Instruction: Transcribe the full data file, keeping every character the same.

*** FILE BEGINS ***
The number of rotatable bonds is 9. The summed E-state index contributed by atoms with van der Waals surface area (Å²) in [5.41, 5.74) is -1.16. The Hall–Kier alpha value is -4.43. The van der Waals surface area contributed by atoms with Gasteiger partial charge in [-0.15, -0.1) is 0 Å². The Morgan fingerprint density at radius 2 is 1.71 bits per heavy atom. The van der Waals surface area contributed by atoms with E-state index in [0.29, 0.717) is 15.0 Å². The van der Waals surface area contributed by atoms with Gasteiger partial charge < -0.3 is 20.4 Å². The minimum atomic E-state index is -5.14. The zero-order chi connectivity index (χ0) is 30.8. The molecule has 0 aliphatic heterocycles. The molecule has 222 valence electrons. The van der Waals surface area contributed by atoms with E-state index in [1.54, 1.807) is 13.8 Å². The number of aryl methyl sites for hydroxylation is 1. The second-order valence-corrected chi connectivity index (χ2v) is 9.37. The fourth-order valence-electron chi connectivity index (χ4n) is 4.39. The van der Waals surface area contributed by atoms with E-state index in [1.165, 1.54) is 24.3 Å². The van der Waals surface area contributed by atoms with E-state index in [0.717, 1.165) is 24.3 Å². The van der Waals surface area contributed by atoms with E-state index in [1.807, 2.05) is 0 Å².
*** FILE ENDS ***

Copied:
The number of rotatable bonds is 9. The summed E-state index contributed by atoms with van der Waals surface area (Å²) in [5.41, 5.74) is -1.16. The Hall–Kier alpha value is -4.43. The van der Waals surface area contributed by atoms with Gasteiger partial charge in [-0.15, -0.1) is 0 Å². The Morgan fingerprint density at radius 2 is 1.71 bits per heavy atom. The van der Waals surface area contributed by atoms with E-state index in [0.29, 0.717) is 15.0 Å². The van der Waals surface area contributed by atoms with Gasteiger partial charge < -0.3 is 20.4 Å². The minimum atomic E-state index is -5.14. The zero-order chi connectivity index (χ0) is 30.8. The molecule has 0 aliphatic heterocycles. The molecule has 222 valence electrons. The van der Waals surface area contributed by atoms with E-state index in [1.54, 1.807) is 13.8 Å². The number of aryl methyl sites for hydroxylation is 1. The second-order valence-corrected chi connectivity index (χ2v) is 9.37. The fourth-order valence-electron chi connectivity index (χ4n) is 4.39. The van der Waals surface area contributed by atoms with E-state index in [1.165, 1.54) is 24.3 Å². The van der Waals surface area contributed by atoms with E-state index in [0.717, 1.165) is 24.3 Å². The van der Waals surface area contributed by atoms with E-state index in [1.807, 2.05) is 0 Å².